Finally, we made the short trip to Evian Resort in France for the opening of the Evian Resort Golf Club (formerly known as Evian Masters Golf Club). For the past two winters, we have been involved in the total redesign and reconstruction of the golf course. All eighteen greens, tees and bunkers have been redesigned, along with new irrigation and drainage systems. Working over a winter in the foothills of mountains was never going to be easy, and the past winter has been anything but easy. Thanks to the dedication of the entire project team the project opened on time last Saturday for invited guests and for the members today, Monday 1 July. Dave Sampson has done a stunning job to design the course for the Evian Championships in September when the course hosts the newest Major Championship in world golf.

Above: Zavidovo PGA National in Russia

Above: Linna Golf in Hameenlina, Finland

Above: Bunker sand going in at Evian Resort Golf Club

Paul Casey’s double for European Golf Design and Colin Montgomerie Design

This weekend’s win for Paul Casey at the Irish Open was significant for two reasons. Firstly it marked the return to form for one of England’s most popular golfers, and secondly, he became a two time winner on courses designed by Colin Montgomerie in association with European Golf Design.

The Irish Open returned to the Montgomerie Course at Carton House for the third time, having previously staged the event in 2005 and 2006. The course, which opened in 2004, is often described as an ‘inland links’, characterised by its steep faced, penal bunkering and dramatic swales and contouring on and around the greens. Paul Casey showed an early liking for the course in 2006 when he finished runner up to Thomas Bjorn, losing by just one shot after three putting the last green. He more than made up for that this year by holing a monster putt for an eagle three on the 72nd hole to confirm his first victory since 2011.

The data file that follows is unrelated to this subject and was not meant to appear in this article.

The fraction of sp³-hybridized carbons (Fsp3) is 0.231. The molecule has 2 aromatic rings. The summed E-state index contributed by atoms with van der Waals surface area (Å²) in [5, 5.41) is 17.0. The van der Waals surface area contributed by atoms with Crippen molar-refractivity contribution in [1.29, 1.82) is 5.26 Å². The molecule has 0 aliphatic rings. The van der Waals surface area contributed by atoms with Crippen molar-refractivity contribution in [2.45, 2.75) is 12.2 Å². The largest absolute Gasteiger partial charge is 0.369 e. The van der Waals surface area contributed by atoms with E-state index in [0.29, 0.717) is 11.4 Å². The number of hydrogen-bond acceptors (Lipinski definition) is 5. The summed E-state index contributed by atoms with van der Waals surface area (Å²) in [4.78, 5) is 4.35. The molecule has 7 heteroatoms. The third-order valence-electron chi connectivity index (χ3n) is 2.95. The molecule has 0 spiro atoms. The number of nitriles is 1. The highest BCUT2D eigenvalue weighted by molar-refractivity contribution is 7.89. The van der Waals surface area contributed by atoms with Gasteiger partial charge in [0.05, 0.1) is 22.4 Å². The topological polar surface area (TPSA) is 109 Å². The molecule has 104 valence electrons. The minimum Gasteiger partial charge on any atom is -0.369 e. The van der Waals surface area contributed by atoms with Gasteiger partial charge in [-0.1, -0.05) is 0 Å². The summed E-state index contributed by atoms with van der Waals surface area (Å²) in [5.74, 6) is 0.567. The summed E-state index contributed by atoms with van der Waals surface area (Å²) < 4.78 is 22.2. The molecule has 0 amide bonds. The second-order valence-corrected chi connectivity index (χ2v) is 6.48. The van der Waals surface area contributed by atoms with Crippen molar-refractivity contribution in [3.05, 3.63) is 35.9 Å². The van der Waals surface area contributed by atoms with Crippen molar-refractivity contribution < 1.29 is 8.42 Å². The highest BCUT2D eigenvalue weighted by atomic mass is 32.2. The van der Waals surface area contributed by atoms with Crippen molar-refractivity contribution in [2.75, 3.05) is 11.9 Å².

That last win came at the inaugural Volvo Golf Champions at the Royal Golf Club at Riffa Views in Bahrain. As at Carton House, the Montgomerie Course at Riffa Views was designed to provide a links style golf experience, but this time in a desert environment, with fast running fairways and open approaches into huge, firm greens which are dramatically contoured. It is clearly a style which suits Paul Casey’s game.

So, if you’re wondering where Paul’s next win might come, then our tip would be to look no further than the Turkish Airlines Open which will be played at The Montgomerie Maxx Royal in November as part of the exciting Final Series of The European Tour’s Race to Dubai.

Above: The 18th green on the Montgomerie Course

Carton’s Montgomerie Course Ready for Irish Challenge

It’s another big tournament week for European Golf Design as an impressive list of Major Champions gather near Dublin for the 2013 Irish Open at Carton House Golf Club. Darren Clarke, Padraig Harrington, Graeme McDowell and World Number Two Rory McIlroy will all be challenging for their national title over the Montgomerie Course, designed by Colin Montgomerie and European Golf Design’s Stan Eby. It is one of two European Golf Design courses at Carton House, the other being the O’Meara Course, designed in association with Mark O’Meara.